3) There's some very decent books out there that can show you various techniques. Don't treat them like the gospel but as a source of things to experiment with. My favorite is Painting Wargaming Figures by Javier Gomez.

4) Echoing "look at other people's figures"…especially the basing. There's some incredible creativity out there.

TGerritsen Supporting Member of TMP01 Jun 2016 8:12 a.m. PST

Just do it. I've spent many a time stressing over a figure wondering how I'm going to tackle complicated bits and when I just dig in and start painting, I find it's much easier to do it than I ever suppose it will be when looking at it.

I've even let some figures sit for a long time because of this and it always is less difficult than I suppose ahead of time.

Also, to take what was said before- screw what people think. Paint to your own standard.

And finally, paint what you want, or use a service for what you want. If gaming is your preference and you just want to get figures on the table, using a painting service is certainly not cheating. Just be aware that if you mix the things you paint with those you had painted, they may not match well- depending on how well you paint.

Natural light trumps lighting when painting, if you can find a space to paint in natural light- do it.

rmaker01 Jun 2016 8:36 a.m. PST

Ignore Kevin Dallimore. He does not paint figures for wargaming. He paints figures for advertising photography.

Don't waste time on detail that would not be visible at a distance anyway (e.g., eyes). Wargame figures are meant to be seen at 3 feet/1 meter. That means that 15mm figures are at a distance equivalent to 100 yards/meters. Go outside and look at people (re-enactors if possible) that distance away – notice how little of that fiddly detail and shading you actually see.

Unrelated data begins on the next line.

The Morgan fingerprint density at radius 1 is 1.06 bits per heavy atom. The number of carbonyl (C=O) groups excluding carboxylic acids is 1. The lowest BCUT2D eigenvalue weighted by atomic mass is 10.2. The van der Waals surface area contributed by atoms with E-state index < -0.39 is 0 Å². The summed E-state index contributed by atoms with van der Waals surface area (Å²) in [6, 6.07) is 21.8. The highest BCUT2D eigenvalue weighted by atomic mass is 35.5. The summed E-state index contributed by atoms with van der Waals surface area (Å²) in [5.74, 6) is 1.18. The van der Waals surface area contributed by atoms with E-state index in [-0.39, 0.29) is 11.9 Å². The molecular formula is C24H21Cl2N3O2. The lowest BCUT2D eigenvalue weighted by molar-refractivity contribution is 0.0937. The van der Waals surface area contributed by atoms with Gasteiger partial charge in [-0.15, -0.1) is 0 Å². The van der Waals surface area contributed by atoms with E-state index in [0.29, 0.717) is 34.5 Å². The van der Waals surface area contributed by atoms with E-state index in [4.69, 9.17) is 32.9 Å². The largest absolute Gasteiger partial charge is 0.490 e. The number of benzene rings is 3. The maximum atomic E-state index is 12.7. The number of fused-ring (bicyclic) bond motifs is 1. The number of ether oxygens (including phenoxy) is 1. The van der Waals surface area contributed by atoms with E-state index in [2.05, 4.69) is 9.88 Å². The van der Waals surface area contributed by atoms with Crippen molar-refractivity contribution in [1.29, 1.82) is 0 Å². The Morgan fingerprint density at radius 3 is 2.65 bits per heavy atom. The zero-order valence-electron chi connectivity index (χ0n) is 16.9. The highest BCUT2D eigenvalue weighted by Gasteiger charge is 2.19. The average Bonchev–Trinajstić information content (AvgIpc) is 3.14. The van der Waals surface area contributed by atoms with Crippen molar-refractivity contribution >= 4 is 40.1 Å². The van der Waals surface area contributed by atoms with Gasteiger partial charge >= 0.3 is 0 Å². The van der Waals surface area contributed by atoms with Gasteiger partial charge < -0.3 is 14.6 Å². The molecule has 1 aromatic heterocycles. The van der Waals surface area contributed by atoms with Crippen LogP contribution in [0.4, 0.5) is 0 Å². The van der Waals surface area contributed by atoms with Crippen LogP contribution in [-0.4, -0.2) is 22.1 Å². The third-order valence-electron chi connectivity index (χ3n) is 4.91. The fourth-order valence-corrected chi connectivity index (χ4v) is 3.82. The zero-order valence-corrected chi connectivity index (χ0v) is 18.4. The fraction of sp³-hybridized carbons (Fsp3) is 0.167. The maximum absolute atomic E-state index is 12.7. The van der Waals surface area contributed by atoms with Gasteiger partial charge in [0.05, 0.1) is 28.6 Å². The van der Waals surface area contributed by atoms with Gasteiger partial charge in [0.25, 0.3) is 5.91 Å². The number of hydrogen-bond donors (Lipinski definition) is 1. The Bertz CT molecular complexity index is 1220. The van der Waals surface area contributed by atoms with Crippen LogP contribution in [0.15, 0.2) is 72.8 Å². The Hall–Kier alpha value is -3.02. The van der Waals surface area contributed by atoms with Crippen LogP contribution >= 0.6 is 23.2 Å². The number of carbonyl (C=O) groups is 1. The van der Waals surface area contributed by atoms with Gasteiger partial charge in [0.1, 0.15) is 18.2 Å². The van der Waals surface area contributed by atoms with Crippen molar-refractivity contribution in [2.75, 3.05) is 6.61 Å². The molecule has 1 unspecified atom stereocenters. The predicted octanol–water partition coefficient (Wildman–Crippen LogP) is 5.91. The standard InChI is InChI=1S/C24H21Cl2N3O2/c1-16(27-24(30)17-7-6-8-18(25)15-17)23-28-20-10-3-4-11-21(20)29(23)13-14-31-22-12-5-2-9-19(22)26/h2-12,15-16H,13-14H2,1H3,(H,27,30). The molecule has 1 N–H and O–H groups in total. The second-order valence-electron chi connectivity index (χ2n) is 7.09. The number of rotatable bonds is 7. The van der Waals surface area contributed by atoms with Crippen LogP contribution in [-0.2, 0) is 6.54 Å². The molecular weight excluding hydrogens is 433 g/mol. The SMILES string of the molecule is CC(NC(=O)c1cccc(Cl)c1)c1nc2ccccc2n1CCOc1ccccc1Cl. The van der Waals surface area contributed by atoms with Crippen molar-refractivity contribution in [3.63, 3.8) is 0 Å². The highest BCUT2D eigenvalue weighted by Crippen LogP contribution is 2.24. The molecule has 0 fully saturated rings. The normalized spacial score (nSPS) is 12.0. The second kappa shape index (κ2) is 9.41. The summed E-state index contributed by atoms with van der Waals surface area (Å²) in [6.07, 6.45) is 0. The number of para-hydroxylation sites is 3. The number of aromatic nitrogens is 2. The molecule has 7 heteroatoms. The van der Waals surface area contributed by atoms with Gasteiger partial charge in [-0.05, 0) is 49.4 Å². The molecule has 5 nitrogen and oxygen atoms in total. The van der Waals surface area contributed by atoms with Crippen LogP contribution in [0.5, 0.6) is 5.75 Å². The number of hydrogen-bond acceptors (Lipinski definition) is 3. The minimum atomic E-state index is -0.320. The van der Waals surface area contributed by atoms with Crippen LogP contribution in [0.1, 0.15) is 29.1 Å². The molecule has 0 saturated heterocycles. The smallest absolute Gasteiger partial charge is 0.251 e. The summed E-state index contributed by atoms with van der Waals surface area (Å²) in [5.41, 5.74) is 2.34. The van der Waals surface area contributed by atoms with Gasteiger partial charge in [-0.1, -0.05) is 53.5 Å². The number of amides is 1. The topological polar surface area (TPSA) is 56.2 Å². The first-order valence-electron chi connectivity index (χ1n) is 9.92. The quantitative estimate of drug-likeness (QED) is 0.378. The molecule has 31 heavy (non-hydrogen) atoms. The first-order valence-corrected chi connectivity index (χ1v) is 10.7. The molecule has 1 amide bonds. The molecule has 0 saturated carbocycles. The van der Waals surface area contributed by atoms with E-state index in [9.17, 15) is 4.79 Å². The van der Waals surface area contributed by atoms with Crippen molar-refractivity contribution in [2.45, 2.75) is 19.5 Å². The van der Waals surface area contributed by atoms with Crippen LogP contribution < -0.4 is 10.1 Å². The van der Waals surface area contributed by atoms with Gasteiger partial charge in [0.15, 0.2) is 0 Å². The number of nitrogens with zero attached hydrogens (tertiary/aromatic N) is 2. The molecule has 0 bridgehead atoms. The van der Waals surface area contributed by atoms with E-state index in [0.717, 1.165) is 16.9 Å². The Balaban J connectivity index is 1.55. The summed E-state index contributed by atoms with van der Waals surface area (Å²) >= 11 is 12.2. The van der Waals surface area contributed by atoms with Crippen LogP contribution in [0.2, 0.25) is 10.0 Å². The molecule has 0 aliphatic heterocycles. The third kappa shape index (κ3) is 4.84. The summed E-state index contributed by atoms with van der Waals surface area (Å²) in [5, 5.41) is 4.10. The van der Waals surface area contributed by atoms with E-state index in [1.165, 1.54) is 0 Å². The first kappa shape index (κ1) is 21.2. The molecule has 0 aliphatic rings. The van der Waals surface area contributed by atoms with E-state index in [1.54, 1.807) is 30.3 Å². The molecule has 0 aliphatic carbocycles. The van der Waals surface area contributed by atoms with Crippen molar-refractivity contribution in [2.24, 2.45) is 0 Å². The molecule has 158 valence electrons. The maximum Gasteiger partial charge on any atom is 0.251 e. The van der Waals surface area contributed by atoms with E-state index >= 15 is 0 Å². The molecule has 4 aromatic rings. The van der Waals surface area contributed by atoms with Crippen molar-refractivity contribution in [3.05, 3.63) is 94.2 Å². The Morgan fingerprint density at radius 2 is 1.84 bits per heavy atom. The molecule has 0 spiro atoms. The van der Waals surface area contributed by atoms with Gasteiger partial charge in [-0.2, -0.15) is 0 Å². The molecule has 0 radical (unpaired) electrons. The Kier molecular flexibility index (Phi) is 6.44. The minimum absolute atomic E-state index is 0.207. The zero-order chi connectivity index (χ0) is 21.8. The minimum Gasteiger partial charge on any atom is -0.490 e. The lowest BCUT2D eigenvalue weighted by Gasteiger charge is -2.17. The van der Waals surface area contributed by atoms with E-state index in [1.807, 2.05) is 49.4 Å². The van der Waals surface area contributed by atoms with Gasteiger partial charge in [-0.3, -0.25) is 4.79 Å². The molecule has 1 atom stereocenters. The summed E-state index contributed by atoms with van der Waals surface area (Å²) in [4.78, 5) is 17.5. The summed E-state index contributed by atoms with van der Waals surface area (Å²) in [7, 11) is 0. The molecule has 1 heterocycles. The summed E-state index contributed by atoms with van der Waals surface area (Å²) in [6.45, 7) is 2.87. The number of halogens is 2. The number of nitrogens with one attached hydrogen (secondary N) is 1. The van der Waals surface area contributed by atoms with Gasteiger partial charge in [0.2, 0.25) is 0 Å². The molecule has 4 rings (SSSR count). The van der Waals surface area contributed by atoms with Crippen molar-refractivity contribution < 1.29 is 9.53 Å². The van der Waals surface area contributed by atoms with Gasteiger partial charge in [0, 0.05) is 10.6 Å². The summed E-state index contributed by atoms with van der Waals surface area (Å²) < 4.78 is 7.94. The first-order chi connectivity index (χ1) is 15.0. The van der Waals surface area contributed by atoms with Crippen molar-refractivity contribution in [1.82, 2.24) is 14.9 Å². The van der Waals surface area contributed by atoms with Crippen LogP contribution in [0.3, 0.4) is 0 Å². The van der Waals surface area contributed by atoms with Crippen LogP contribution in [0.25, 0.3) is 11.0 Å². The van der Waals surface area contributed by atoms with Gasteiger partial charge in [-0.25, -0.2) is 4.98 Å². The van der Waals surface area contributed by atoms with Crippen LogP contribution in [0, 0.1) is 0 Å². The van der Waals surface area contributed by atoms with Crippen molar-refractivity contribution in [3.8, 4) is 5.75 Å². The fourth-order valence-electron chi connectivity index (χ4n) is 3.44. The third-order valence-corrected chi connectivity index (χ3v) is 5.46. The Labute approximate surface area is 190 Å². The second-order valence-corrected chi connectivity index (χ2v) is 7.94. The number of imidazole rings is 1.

Read Arthur Harman's article in the current issue (398) of Miniature Wargames.

ScoutJock01 Jun 2016 8:38 a.m. PST

Simple green is your best friend if you royally screw up and have to strip the mini and start over. An overnight soak usually does it for both enamels and acrylics.

Don't sweat getting the exact shade or color right: lighting, dirt, grime, weathering all can change the appearance of a color.

A good airbrush and compressor can't be beat for terrain and base coating.

Hirst arts has numerous tutorials that are a good place to start: link

When you see a nicely painted mini, ask the painter how they did it if they didn't explain it. Go to their blog, etc.

Doug MSC Supporting Member of TMP01 Jun 2016 9:36 a.m. PST

1. Ask one of the guys who paints his figures if you can sit and watch him for awhile.
2. Ask another one of the guys if you can sit and watch him paint for awhile.
3. Ask another one of the guys if you can sit and watch him paint for awhile.
4. Ask another one of the guys if you can sit and watch him paint for awhile.
5. Ask questions, take notes, make observations. Go try it yourself.

Personal logo FingerandToeGlenn Sponsoring Member of TMP01 Jun 2016 9:50 a.m. PST

Four things helped me immensely :
1) it's ok to use different primers for different figures. I use a green for orcs, red for demons, plate mail for armored figs, etc.
2) a dip is God's gift to the bulk of us.
3) paint for "tablevision."
4) it's a hobby. If your back hurts or you're bored, go do something else.

Martian Root Canal01 Jun 2016 11:08 a.m. PST

1) Keep at it. Practice and experimentation will improve your results.